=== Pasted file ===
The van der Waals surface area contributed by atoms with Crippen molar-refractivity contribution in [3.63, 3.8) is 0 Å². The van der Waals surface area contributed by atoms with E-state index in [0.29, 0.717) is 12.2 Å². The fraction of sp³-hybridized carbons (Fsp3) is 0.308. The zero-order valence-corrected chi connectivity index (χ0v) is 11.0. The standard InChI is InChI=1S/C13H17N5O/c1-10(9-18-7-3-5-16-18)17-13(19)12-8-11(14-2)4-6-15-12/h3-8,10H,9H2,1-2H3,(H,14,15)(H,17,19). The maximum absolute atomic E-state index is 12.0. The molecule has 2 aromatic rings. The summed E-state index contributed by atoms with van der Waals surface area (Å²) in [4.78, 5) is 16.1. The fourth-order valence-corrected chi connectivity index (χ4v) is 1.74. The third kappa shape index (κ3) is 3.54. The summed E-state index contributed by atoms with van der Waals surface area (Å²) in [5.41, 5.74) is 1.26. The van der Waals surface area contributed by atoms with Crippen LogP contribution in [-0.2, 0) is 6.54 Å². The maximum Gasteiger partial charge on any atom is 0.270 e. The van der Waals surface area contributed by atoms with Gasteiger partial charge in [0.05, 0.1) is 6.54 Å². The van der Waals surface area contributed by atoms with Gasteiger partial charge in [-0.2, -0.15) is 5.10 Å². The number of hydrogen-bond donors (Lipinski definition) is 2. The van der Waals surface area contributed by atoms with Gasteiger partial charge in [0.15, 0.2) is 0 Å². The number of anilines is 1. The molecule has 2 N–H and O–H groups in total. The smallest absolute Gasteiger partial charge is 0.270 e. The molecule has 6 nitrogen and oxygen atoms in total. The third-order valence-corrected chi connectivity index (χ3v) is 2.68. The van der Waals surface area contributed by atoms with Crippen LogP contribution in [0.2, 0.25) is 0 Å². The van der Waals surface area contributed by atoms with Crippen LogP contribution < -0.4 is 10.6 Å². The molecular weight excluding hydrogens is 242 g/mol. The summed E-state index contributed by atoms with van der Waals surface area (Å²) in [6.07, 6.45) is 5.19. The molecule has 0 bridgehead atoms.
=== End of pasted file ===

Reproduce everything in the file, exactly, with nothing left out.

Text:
The van der Waals surface area contributed by atoms with Crippen molar-refractivity contribution in [3.63, 3.8) is 0 Å². The van der Waals surface area contributed by atoms with E-state index in [0.29, 0.717) is 12.2 Å². The fraction of sp³-hybridized carbons (Fsp3) is 0.308. The zero-order valence-corrected chi connectivity index (χ0v) is 11.0. The standard InChI is InChI=1S/C13H17N5O/c1-10(9-18-7-3-5-16-18)17-13(19)12-8-11(14-2)4-6-15-12/h3-8,10H,9H2,1-2H3,(H,14,15)(H,17,19). The maximum absolute atomic E-state index is 12.0. The molecule has 2 aromatic rings. The summed E-state index contributed by atoms with van der Waals surface area (Å²) in [4.78, 5) is 16.1. The fourth-order valence-corrected chi connectivity index (χ4v) is 1.74. The third kappa shape index (κ3) is 3.54. The summed E-state index contributed by atoms with van der Waals surface area (Å²) in [5.41, 5.74) is 1.26. The van der Waals surface area contributed by atoms with Crippen LogP contribution in [-0.2, 0) is 6.54 Å². The maximum Gasteiger partial charge on any atom is 0.270 e. The van der Waals surface area contributed by atoms with Gasteiger partial charge in [0.05, 0.1) is 6.54 Å². The van der Waals surface area contributed by atoms with Gasteiger partial charge in [-0.2, -0.15) is 5.10 Å². The number of hydrogen-bond donors (Lipinski definition) is 2. The van der Waals surface area contributed by atoms with Gasteiger partial charge in [0.15, 0.2) is 0 Å². The number of anilines is 1. The molecule has 2 N–H and O–H groups in total. The smallest absolute Gasteiger partial charge is 0.270 e. The molecule has 6 nitrogen and oxygen atoms in total. The third-order valence-corrected chi connectivity index (χ3v) is 2.68. The van der Waals surface area contributed by atoms with Crippen LogP contribution in [0.2, 0.25) is 0 Å². The van der Waals surface area contributed by atoms with Crippen LogP contribution < -0.4 is 10.6 Å². The molecular weight excluding hydrogens is 242 g/mol. The summed E-state index contributed by atoms with van der Waals surface area (Å²) in [6.07, 6.45) is 5.19. The molecule has 0 bridgehead atoms.